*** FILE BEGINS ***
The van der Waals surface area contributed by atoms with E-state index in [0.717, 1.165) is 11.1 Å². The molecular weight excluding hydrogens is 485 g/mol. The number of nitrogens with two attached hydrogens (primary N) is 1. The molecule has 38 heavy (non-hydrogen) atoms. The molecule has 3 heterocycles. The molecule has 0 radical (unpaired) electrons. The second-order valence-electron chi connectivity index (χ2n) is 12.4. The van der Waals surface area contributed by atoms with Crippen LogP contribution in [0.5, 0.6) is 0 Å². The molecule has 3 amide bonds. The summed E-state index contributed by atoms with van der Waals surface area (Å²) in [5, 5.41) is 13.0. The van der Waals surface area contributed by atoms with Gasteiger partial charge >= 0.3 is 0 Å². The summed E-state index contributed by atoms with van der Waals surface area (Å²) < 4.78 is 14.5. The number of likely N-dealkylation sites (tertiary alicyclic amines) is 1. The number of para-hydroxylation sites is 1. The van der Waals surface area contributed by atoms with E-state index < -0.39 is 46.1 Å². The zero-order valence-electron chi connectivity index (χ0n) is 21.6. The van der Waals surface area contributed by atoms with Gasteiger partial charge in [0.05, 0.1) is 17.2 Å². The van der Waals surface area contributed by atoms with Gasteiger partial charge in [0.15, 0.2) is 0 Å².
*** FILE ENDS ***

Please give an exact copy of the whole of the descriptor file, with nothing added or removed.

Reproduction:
The van der Waals surface area contributed by atoms with E-state index in [0.717, 1.165) is 11.1 Å². The molecular weight excluding hydrogens is 485 g/mol. The number of nitrogens with two attached hydrogens (primary N) is 1. The molecule has 38 heavy (non-hydrogen) atoms. The molecule has 3 heterocycles. The molecule has 0 radical (unpaired) electrons. The second-order valence-electron chi connectivity index (χ2n) is 12.4. The van der Waals surface area contributed by atoms with Crippen LogP contribution in [0.5, 0.6) is 0 Å². The molecule has 3 amide bonds. The summed E-state index contributed by atoms with van der Waals surface area (Å²) in [5, 5.41) is 13.0. The van der Waals surface area contributed by atoms with Gasteiger partial charge >= 0.3 is 0 Å². The summed E-state index contributed by atoms with van der Waals surface area (Å²) < 4.78 is 14.5. The number of likely N-dealkylation sites (tertiary alicyclic amines) is 1. The number of para-hydroxylation sites is 1. The van der Waals surface area contributed by atoms with E-state index < -0.39 is 46.1 Å². The zero-order valence-electron chi connectivity index (χ0n) is 21.6. The van der Waals surface area contributed by atoms with Gasteiger partial charge in [0.05, 0.1) is 17.2 Å². The van der Waals surface area contributed by atoms with Gasteiger partial charge in [0.15, 0.2) is 0 Å².